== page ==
She never abandoned staginess, and friends often reported that her large presence made her seem much taller than her actual five-foot-three. She rarely revealed her true age—“Prenatal memory prompts the reference,” she once told a colleague who asked about a long-past incident. Her electric spirit hardly dimmed in middle age. One young writer described her as a “great table thumper. I have seen her make the silverware at the old Lafayette jump, and the cups at the Brevoort rattle in their saucers!”

Her personal eccentricities multiplied over the years. She lived alone, or boarded in a family home; friends report no knowledge of a romantic entanglement. She dreamed of having a son, however, and periodically “adopted” young men in her circle. Men were her preferred company; she didn’t believe in women’s suffrage. But she didn’t care to be ladylike, she wore cheap, slouchy clothes and rolled her own long, skinny cigarettes. Unconventionally, but mainly because she was so unsuited to cooking, she ate mostly raw food. Some of her quirks put her ahead of her time; she was evangelical about yogic breathing and staying hydrated, and she often carried an old gin bottle full of water around the city. When someone once protested that it couldn’t be healthy to sip old water throughout the day, she angrily replied “Well, damn it, die!”—an expression that rippled outward among her writer friends, a byword for Rosie-ness. In the summer, her preferred way of living was to move to Provincetown, on Cape Cod, where she would sleep on her porch.

After McClure’s floundered in the 1910s, she struggled financially. She became increasingly deaf, and her hands, too, became worn out by the strain of rewriting others’ drafts and sending long editorial memos. Despite her money troubles, she couldn’t resist anonymous acts of charity and frequent social outings. Touched by the story of a spinster who had died in Italy, she paid for the perpetual care of the woman’s grave. Even in her eighties, she would occasionally leave her rooms in Staten Island, take a friend and a pillow, and go downtown to see up to four picture shows at a time. She knew every inch of the Metropolitan Museum, but she didn’t like concerts. Whenever anyone came to her, she entertained them with sherry outdoors if it was fine, or tea by her little Franklin stove if it was cold. Her own favored drink while she was working was a mug of half-coffee, half-chocolate.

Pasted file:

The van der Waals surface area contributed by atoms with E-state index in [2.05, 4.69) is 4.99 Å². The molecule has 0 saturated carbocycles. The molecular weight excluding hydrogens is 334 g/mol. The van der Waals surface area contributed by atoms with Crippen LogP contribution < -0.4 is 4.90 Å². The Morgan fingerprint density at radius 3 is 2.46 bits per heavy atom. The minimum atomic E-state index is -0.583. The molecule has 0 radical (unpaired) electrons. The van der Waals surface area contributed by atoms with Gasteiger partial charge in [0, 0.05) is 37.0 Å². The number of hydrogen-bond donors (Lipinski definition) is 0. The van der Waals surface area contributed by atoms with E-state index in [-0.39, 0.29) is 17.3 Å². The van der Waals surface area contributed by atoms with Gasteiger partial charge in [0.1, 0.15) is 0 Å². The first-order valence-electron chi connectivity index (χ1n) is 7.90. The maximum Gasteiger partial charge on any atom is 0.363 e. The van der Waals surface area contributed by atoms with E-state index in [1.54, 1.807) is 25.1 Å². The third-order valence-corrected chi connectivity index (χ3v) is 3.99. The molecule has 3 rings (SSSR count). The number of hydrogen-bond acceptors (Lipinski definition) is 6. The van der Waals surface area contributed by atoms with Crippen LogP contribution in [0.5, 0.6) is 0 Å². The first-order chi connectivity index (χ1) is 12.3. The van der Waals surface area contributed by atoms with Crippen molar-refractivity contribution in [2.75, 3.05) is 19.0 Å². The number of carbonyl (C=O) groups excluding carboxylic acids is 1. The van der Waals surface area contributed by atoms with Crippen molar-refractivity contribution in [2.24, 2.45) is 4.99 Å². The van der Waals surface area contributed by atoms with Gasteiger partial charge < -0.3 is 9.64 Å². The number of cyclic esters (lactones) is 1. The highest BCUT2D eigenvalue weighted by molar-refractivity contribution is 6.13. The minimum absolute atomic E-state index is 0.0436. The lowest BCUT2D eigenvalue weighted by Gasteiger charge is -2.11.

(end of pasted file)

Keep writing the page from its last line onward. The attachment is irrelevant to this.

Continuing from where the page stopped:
She wrote, too—not only letters upon letters in her “huge, blind” handwriting, but short stories and articles. She published the novels Old Ways and New (1892), The Joyous Heart (1903), Players and Vagabonds (1904), and Storms of Youth (1924). Her prominence as a talent whisperer and literary booster meant few reviewers were willing to really criticize her. One confessed of The Joyous Heart, “Candidly, I love the writer, revealed through the book, better than the book itself, albeit it has my warm heart.”

Again and again, others remarked on her regal intensity and expressiveness. Frances Perkins, a labor-activist friend who became the first woman appointed to the U.S. Cabinet, wrote, “Of course I remember her vividly—her conversation, her attitudes, her courage … Miss Roseboro’ was essentially an expressive person. She couldn’t bear to enjoy … things alone, and that is why she would ask me to go along with her because she said, ‘I like to go with you because you enjoy having me talk about it.’” In later life Viola Roseboro’s close friend Gertrude Hall said to her: “To you the gods have granted a boon … to command instant attention and interest the very instant you care to. It is like sovereignty.” The McClure group liked to say her initials stood for Viola Regina.

There is a rumor that when Rosie died, in 1945, she was working on a memoir of the people she’d known and loved titled Let Me Tell You. If it ever existed, the manuscript is likely lost. It’s tantalizing to imagine the coda Rosie would have written for herself, how much she would have exceeded the last line of her New York Times obituary: “She was unmarried.”


Stephanie Gorton is the author of Citizen Reporters: S. S. McClure, Ida Tarbell, and the Magazine that Rewrote America, out this month from Ecco.